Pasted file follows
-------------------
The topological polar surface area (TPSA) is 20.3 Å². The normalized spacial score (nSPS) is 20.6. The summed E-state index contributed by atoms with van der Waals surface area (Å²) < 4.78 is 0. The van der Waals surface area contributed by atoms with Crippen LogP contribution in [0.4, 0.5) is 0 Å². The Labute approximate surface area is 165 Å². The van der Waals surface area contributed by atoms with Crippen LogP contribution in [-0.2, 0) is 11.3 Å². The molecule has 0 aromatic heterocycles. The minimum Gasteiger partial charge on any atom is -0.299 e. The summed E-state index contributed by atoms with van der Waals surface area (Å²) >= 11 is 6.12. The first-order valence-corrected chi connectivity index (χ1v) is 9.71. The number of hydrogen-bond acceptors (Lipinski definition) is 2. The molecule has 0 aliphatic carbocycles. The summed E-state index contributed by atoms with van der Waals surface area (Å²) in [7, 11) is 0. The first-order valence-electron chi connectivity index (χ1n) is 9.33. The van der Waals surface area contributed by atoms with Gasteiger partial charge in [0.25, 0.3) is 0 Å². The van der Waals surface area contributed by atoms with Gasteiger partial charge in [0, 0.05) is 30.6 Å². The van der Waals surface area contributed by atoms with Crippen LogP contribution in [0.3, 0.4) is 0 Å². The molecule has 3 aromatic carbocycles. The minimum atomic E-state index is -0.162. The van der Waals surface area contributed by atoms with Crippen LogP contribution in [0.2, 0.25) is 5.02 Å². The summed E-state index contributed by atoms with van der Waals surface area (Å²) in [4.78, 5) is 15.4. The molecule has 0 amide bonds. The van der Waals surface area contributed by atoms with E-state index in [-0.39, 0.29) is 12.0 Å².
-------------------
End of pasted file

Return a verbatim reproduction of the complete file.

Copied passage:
The topological polar surface area (TPSA) is 20.3 Å². The normalized spacial score (nSPS) is 20.6. The summed E-state index contributed by atoms with van der Waals surface area (Å²) < 4.78 is 0. The van der Waals surface area contributed by atoms with Crippen LogP contribution in [0.4, 0.5) is 0 Å². The Labute approximate surface area is 165 Å². The van der Waals surface area contributed by atoms with Crippen LogP contribution in [-0.2, 0) is 11.3 Å². The molecule has 0 aromatic heterocycles. The minimum Gasteiger partial charge on any atom is -0.299 e. The summed E-state index contributed by atoms with van der Waals surface area (Å²) >= 11 is 6.12. The first-order valence-corrected chi connectivity index (χ1v) is 9.71. The number of hydrogen-bond acceptors (Lipinski definition) is 2. The molecule has 0 aliphatic carbocycles. The summed E-state index contributed by atoms with van der Waals surface area (Å²) in [7, 11) is 0. The first-order valence-electron chi connectivity index (χ1n) is 9.33. The van der Waals surface area contributed by atoms with Gasteiger partial charge in [0.25, 0.3) is 0 Å². The van der Waals surface area contributed by atoms with Gasteiger partial charge in [0, 0.05) is 30.6 Å². The van der Waals surface area contributed by atoms with Crippen LogP contribution in [0.3, 0.4) is 0 Å². The molecule has 3 aromatic carbocycles. The minimum atomic E-state index is -0.162. The van der Waals surface area contributed by atoms with Crippen LogP contribution in [0.2, 0.25) is 5.02 Å². The summed E-state index contributed by atoms with van der Waals surface area (Å²) in [4.78, 5) is 15.4. The molecule has 0 amide bonds. The van der Waals surface area contributed by atoms with E-state index in [-0.39, 0.29) is 12.0 Å².